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Update: I printed a test using a negative with markedly darker midtones. The result was a marginal improvement, but not a complete fix.

I am wondering whether the issue is with my chemicals. I mixed this batch of ferric oxalate 10 days ago. It should still be good. But I am running out of culprits.
 

Andrew Keedle

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My (simple) understanding was to control contrast in a Kallitype you add the contrast agent to the developer. Also the developer exhausts as opposed to Pt/Pd. Are you replenishing or fresh batch of developer?
 

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I've only used Wolfgang Moersch Kallitype with contrast booster in the developer (Sodium Citrate) and the EasyDigitalNegative process for producing curves.

Reeds-Kail-PlatRag-Gold.jpg
Kallitype Pd toned

Snape-Reeds-Kalli-Pd.jpg

Kallitype Gold toned
 
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Rolleiflexible

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Update: I mixed a fresh batch of ferric oxalate and that solved the problem. I had thought it had a shelf life of several weeks so I am surprised it went off in ten days. Is this normal?

Now I have a new problem. The highlights bleached out in the clearing baths. I am attaching a snap of the print, toned in gold. I followed Sandy King’s Kallitype recipe on the Alternative Photography site, in which he specifies two five-minute clearing baths in a 3% citric acid solution.

Reading further now, I see that Sandy King’s Kallitype article on Unblinking Eye specifies a maximum of four minutes in the same solution, not ten. Of course I will retest now with a shortened clearing bath. Do you all have any thoughts as to the appropriate times and solutions for clearing the print after development?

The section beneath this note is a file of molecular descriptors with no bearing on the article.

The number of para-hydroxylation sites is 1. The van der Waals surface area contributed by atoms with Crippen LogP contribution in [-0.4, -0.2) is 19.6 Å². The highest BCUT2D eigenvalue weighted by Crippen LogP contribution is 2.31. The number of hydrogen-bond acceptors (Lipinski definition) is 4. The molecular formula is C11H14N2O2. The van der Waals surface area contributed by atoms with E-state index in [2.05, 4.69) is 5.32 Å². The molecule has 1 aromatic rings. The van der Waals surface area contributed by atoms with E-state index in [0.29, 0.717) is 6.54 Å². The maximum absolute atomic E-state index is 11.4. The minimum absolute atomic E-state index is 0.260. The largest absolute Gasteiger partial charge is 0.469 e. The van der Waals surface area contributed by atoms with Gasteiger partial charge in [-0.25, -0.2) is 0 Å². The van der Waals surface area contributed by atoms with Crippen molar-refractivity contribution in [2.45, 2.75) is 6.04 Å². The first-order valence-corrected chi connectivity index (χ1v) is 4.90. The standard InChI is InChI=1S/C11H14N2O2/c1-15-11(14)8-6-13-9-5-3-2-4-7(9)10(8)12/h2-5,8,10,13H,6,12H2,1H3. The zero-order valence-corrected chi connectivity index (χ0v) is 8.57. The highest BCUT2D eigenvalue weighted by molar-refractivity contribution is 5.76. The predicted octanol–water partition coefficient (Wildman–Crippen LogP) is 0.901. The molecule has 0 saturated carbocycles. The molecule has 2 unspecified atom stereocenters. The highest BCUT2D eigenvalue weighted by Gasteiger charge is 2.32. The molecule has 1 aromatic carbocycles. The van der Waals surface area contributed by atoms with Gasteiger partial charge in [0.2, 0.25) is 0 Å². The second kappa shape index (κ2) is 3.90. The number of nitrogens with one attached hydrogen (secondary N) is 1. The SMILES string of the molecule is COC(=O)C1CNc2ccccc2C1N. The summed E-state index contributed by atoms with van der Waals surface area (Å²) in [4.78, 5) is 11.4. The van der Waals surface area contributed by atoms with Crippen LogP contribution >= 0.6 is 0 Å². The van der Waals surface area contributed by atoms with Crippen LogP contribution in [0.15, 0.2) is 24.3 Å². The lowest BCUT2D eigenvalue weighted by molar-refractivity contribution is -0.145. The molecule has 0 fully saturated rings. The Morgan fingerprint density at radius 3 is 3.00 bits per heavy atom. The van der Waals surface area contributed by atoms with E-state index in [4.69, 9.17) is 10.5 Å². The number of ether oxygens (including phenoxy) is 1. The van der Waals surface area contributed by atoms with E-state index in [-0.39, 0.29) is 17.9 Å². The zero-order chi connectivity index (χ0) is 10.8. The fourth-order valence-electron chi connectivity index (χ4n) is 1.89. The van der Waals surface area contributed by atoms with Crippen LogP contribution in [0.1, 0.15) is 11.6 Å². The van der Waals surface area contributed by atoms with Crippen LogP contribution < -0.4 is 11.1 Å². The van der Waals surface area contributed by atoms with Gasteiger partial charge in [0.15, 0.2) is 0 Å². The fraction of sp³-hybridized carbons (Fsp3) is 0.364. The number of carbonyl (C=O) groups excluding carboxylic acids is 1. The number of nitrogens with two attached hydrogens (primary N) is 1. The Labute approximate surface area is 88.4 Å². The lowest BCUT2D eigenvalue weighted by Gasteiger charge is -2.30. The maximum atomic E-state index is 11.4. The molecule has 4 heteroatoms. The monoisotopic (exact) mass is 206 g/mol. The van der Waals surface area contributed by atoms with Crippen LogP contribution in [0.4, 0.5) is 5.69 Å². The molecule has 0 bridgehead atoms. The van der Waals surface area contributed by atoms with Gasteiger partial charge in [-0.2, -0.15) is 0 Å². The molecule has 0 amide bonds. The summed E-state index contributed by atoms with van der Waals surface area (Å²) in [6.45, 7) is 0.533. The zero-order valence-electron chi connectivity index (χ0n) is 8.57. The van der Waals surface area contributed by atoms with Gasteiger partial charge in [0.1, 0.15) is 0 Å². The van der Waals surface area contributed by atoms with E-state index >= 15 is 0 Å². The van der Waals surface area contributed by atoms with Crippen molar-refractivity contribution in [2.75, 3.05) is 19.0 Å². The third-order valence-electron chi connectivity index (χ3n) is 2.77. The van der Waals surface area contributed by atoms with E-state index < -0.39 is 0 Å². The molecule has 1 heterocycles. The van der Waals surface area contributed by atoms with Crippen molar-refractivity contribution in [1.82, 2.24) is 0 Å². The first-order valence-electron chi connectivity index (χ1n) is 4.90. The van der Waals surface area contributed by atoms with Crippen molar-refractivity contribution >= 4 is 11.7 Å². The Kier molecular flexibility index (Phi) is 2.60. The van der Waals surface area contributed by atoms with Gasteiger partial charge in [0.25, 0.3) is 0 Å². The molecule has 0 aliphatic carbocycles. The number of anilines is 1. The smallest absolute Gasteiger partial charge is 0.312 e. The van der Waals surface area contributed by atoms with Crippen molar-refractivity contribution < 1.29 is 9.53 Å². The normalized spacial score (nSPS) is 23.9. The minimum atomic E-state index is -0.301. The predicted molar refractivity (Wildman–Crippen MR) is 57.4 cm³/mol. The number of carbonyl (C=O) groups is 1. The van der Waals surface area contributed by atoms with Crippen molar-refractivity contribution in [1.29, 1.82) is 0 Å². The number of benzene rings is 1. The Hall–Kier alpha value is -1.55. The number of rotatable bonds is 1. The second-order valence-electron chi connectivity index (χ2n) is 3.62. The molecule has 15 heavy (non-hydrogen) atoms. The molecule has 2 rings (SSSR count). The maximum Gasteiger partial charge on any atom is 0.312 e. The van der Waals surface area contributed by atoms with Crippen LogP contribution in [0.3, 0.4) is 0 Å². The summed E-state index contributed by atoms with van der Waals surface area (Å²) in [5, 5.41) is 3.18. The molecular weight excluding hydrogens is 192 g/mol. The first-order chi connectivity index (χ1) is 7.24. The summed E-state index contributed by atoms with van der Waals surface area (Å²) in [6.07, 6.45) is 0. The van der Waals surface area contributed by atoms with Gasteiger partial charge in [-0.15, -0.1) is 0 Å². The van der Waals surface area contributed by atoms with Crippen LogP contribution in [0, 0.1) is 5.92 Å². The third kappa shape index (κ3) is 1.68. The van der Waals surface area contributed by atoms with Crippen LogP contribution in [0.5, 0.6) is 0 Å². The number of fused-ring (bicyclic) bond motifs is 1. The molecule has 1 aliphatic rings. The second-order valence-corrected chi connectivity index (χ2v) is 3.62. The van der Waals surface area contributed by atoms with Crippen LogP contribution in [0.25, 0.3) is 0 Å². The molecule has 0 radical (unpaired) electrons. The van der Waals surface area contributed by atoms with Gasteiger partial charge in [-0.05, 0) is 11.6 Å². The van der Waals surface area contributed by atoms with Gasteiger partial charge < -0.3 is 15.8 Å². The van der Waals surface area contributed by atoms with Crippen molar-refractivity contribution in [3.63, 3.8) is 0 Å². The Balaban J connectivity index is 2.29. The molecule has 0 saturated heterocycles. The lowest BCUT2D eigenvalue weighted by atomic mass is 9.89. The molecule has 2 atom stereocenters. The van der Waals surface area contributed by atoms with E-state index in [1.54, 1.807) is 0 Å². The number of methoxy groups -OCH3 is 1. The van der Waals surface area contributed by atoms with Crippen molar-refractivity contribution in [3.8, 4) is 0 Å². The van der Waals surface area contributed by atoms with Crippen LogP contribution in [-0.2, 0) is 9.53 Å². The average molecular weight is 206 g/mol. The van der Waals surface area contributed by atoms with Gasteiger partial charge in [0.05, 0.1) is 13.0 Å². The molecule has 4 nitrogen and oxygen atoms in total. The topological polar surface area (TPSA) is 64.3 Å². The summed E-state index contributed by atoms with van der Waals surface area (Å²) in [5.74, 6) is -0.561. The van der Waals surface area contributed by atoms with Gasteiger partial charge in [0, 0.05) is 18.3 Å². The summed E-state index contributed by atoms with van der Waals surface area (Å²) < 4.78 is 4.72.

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I have found through frustration that a step wedge won’t lie but my monitor sure will. If your printed step wedge looks perfect but it’s looks wrong on your monitor than you might adjust your monitor. I find I have to always darken the shadows on my iMac to match a good print. Just something to ponder
 
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Update: I shortened the two citric acid clearing bath times from five to two minutes each, and used a dilute (1:6) TF-4 fixer. And relinearized the curve (again) to reflect the changes. And reprinted the negative with the new curve, darkening gamma a wee bit.

It worked!

Lessons learned:

Use ferric oxalate in solution within a few days of mixing it.

Use an alkaline fixer.

Modest changes to midtone balance can improve the printed image, even with a properly-linearized print curve.
 

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MattKing

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FWIW, Melanie's eyes work their wonders in every example you have posted!
I hope that both of you are well.